- Avoid toys with strings. Cords, strings, and straps reaching seven inches or more can pose a strangulation risk for kids.
- Don’t buy toys that shoot. If used inappropriately, toy guns or any other toys that shoot projectiles — even soft ones — can cause serious eye injuries.
- Never buy excessively noisy toys, Toys that produce very loud noises can cause damage to a child’s ears and hearing.
- Look for product evaluations. Search for toys that have been evaluated and approved by the American Society for Testing and Materials.
How to Stay Alert for Recalls and Report Defective Products
According to the CPSC, the government worked with manufacturers to recall 24 different toys in 2016, one of which contained lead. While this number may sound small, it likely represents millions of units of dangerous toys available for sale in the U.S. and Canada. Safety recalls don’t expire, so it is best to check periodically for the latest recalls at sites like safekids.org.
Unfortunately, even the most careful and educated parents can’t protect their kids from every defective toy, and children will continue to suffer injuries as long as manufacturers refuse to adhere to sensible safety standards. If your child has been harmed by a dangerous or defective toy, you should report the defect and the injury to the Consumer Product Safety Commission at saferproducts.gov, then speak with an experienced product defect lawyer who can talk with you about your legal rights and options.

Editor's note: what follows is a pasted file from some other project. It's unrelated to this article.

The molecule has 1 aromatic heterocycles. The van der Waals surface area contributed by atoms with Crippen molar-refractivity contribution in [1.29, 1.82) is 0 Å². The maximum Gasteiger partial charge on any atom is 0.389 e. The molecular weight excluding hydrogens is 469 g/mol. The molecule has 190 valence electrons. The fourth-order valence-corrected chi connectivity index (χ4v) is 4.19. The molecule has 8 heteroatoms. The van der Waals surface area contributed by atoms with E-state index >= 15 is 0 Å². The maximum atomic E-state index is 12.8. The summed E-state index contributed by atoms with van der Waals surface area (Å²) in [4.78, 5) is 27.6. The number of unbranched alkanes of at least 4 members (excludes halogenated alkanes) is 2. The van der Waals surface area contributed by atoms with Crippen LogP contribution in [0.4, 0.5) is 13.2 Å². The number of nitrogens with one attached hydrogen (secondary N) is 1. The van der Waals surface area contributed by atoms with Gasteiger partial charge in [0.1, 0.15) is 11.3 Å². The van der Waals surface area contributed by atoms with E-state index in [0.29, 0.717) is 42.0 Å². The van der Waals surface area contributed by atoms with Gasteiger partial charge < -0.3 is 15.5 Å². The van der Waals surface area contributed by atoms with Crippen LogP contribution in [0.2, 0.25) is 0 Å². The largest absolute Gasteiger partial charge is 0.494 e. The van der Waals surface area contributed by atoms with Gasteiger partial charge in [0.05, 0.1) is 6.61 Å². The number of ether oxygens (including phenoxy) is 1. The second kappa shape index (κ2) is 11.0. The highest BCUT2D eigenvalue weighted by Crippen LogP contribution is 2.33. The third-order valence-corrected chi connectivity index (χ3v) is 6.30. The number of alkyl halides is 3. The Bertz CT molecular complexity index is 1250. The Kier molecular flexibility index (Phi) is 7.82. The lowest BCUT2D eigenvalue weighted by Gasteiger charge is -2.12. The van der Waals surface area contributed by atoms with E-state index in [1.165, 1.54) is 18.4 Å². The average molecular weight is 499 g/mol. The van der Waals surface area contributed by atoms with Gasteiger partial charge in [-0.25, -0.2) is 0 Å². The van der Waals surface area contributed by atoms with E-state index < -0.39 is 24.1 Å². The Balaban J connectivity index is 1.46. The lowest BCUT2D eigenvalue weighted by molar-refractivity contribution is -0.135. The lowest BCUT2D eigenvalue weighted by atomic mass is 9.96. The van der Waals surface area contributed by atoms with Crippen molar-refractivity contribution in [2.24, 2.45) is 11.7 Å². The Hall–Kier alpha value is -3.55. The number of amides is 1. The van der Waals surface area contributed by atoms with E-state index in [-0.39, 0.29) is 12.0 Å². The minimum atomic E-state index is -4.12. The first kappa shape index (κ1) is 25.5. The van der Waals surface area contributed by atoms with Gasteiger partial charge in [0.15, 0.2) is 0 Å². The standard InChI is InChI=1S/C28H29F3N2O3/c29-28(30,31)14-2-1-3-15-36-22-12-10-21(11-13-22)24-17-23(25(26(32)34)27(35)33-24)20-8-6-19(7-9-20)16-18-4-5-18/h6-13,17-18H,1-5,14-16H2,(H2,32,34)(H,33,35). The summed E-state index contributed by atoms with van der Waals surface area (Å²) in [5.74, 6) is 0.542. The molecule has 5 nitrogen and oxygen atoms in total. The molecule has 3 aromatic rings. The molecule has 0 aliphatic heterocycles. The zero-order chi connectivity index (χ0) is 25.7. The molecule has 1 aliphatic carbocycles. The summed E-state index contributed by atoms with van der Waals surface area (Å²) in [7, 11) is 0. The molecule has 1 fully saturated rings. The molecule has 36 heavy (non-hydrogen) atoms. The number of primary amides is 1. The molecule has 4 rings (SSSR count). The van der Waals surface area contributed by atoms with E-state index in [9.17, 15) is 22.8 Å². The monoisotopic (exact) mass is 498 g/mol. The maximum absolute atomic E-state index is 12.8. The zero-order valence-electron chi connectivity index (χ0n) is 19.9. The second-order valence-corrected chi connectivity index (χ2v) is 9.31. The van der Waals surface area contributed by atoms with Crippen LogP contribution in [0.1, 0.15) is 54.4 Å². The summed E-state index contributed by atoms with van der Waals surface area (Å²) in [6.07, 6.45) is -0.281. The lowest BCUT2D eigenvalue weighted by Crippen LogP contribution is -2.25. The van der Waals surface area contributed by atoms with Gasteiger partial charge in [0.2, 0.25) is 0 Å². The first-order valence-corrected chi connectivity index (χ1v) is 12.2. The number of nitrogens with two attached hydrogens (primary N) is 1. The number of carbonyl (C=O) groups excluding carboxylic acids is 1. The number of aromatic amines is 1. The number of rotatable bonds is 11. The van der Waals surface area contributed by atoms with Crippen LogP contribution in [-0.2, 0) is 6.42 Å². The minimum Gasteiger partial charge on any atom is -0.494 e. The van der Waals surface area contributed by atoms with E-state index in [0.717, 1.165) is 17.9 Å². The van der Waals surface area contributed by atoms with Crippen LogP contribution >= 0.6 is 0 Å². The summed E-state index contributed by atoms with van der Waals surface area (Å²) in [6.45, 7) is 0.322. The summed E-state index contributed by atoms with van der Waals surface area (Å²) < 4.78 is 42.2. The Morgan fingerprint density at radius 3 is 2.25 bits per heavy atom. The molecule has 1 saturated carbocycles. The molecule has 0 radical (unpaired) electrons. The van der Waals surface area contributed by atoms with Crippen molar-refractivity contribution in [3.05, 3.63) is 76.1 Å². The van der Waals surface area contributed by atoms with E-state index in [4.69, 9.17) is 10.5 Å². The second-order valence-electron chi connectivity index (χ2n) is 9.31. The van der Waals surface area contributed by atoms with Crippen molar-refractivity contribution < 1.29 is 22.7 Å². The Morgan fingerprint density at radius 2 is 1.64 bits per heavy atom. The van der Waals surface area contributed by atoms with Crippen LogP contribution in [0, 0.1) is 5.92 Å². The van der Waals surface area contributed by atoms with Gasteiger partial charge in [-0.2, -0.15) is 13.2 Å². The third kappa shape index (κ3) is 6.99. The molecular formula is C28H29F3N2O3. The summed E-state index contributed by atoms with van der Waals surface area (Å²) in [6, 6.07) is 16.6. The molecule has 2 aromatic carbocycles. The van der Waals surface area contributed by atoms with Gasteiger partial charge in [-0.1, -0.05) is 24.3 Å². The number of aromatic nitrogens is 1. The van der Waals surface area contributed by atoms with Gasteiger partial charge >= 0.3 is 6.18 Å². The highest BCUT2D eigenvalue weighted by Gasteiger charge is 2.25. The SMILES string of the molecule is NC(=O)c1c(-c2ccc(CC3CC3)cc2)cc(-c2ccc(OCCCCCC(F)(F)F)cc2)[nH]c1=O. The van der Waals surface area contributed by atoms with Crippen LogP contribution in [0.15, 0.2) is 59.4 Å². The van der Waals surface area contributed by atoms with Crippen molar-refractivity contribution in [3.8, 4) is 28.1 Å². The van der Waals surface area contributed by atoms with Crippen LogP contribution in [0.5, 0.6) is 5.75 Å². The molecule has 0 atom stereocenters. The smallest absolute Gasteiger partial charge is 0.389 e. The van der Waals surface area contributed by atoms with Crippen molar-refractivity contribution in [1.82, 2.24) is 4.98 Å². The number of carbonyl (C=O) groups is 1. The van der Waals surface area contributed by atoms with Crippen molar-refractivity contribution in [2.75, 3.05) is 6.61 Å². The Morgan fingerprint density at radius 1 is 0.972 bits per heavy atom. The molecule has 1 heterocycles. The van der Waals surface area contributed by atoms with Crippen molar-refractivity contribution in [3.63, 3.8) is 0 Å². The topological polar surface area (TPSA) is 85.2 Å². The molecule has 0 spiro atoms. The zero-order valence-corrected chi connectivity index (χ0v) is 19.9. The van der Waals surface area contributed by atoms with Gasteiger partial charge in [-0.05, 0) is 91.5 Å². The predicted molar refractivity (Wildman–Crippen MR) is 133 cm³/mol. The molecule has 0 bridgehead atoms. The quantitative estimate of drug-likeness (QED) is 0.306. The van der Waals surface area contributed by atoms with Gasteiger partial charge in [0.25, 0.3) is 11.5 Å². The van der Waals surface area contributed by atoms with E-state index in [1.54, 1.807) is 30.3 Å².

Contact David L. Hood If You’ve Been Hurt by a Defective Product in South Carolina
If your child or loved one has been injured by a recalled or defective toy, please schedule a free consultation with experienced product defect attorney David L. Hood by calling (843) 491-6025 or filling out our brief online contact form.
We know how difficult it can be to deal with the effects of product defect-related injuries and the untold pain and suffering they cause — especially when children are the victims. At the Law Offices of David L. Hood, we work hard to protect your rights and make things simple for you and your family so you can focus on healing. After a free case evaluation, product liability attorney David L. Hood, co-counsel, and our team of experts will vigorously pursue your case to get you the best result we can achieve. Let us put years of experience to work for you!
*Clients are not liable for any expenses unless there is a recovery in their case; however, if there is a recovery in their case, clients will be liable for expenses. Attorney’s fees are based on a percentage of the recovery, which will be computed before deducting expenses.
Caldwell, B. (2017). Toy safety checklist. Fisher-Price. Retrieved from http://www.fisher-price.com/en_US/parenting-articles/health-and-safety/toy-safety-checklist
Thompson, M. (2017, October 2). Defective toys, product liability, and keeping your child safe. Today. Retrieved from http://community.today.com/parentingteam/post/defective-toys-product-liability-and-keeping-your-child-safe
Toy recall statistics [infographic]. (n.d.). U.S. Consumer Product Safety Commission. Retrieved from https://www.cpsc.gov/Safety-Education/Toy-Recall-Statistics
The content provided here is for informational purposes only and should not be construed as legal advice on any subject.